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One of our researchers talks about life with her younger sister who lives with TS

This blog is written by Diana Beljaars a PhD researcher from Cardiff University in Wales. Diana is originally from Holland and speaks Dutch and English. In this blog article she writes poignantly about her relationship with her sister who has Tourettes Syndrome.

My Touretty sister and me

Tourette´s has been part of my life for many, many years, but came into it since early puberty. Before that time memories stretch back to winter afternoons playing in our play corner under the stairs and summer afternoons playing under the pine tree in the back yard of our parents´ house. Youth pictures in my album mimic the light-heartedness of my memories remarkably well. She was just my sister, annoying as little sisters are, but equally as cute…

Then, things changed. She started doing ‘funny things’ with her eyes and nose, and I remember her being taken to an unending list of doctors. As an unknowing sibling in early puberty herself, I felt her withdrawing from my life, being taken up by her condition.

I, as everyone else, couldn’t quite relate to her as I used to. The condition, that finally could be named Tourette syndrome, both mystified and coloured the image I had of my sister. Sometimes she seemed too far away to connect at all, consumed by her body that made her do things she didn’t want.

Sometimes she did things that intrigued me but could never be understood by me. For instance, not being able to carry the plates with cutlery on them to the kitchen after dinner “because she just couldn’t”. Nonetheless, we fought as fiercely as we found each other in shared obsessions, such as the holiday without our parents in Italy. Despite me not being able to predict her, she was still my little sister and I felt deeply responsible for her. It might be the type felt by each older sister, but maybe also because of her unique vulnerability. Our years in early twenties we grew more apart, as I went off to university. Dealing with my own problems, she left my mind bit by bit.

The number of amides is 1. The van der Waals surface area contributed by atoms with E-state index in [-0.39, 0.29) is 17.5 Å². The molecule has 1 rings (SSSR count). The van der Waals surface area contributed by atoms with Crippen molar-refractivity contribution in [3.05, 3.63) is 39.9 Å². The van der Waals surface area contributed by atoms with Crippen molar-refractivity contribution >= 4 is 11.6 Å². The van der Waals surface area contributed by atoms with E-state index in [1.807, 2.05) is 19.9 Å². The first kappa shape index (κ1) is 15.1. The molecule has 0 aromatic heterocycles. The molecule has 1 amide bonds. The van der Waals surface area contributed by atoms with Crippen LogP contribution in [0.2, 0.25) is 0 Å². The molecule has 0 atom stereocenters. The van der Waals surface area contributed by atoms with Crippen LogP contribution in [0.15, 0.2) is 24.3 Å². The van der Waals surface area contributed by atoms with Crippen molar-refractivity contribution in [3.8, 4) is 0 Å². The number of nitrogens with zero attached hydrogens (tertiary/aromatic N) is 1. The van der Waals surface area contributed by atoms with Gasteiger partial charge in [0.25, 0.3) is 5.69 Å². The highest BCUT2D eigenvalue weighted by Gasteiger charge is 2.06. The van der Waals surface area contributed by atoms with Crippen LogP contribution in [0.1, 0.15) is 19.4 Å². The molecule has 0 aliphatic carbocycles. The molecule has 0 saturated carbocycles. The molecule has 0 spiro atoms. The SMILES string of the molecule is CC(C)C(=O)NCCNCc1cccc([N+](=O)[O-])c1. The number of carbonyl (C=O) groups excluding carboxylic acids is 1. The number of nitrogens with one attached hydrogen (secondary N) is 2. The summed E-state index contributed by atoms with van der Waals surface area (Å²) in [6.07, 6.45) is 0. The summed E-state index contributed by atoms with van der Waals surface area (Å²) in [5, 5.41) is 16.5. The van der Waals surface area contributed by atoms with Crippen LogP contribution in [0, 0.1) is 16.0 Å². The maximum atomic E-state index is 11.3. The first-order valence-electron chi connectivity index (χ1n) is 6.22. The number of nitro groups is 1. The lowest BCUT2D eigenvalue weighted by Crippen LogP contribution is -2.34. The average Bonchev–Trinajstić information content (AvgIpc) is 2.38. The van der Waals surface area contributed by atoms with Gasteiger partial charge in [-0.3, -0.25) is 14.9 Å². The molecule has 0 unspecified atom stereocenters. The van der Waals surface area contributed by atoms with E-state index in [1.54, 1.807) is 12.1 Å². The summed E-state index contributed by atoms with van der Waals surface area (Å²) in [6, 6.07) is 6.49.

It was only at the end of my studies in human geography (a social science concerned with the spatial relationship between people and places) that suddenly it hit me: my sister’s condition had highly spatial pronunciation. With her touch tics she used the objects that made up her everyday environments in a such a specific and unique way that I decided to combine my understanding of the disorder and knowledge and skill human geography. With the research proposal she came flaming back into my life.

We went to a conference on Tourette’s in Greece where she, as subject of their study, spoke to a big room filled with people. Twice. I couldn’t be more proud of her. It was in that moment that I recognised the little girl I used to play with in her. I realised that she couldn’t have been more herself in the moment, and that the Tourette’s had never mystified and coloured her: it was me the whole time. I, as product of a society that values the normal and logical in people drastically failed in understanding the beauty in her tics and twitches. Now, my sister and I get along better than ever. She is just my sister, annoying as little sisters are, but equally as cute.

If my research is good for anything, it is in the fact that an inability to relate to a different form of humanity should invoke an openness to its capacities. Or put simply, if you can’t understand why somebody else is different, you should be open to understand what makes him/her beautiful and capable of extraordinary achievement.

Diana’s sister has been blogging for Teens4TS for more than 2 years now. Read all about her adventures here!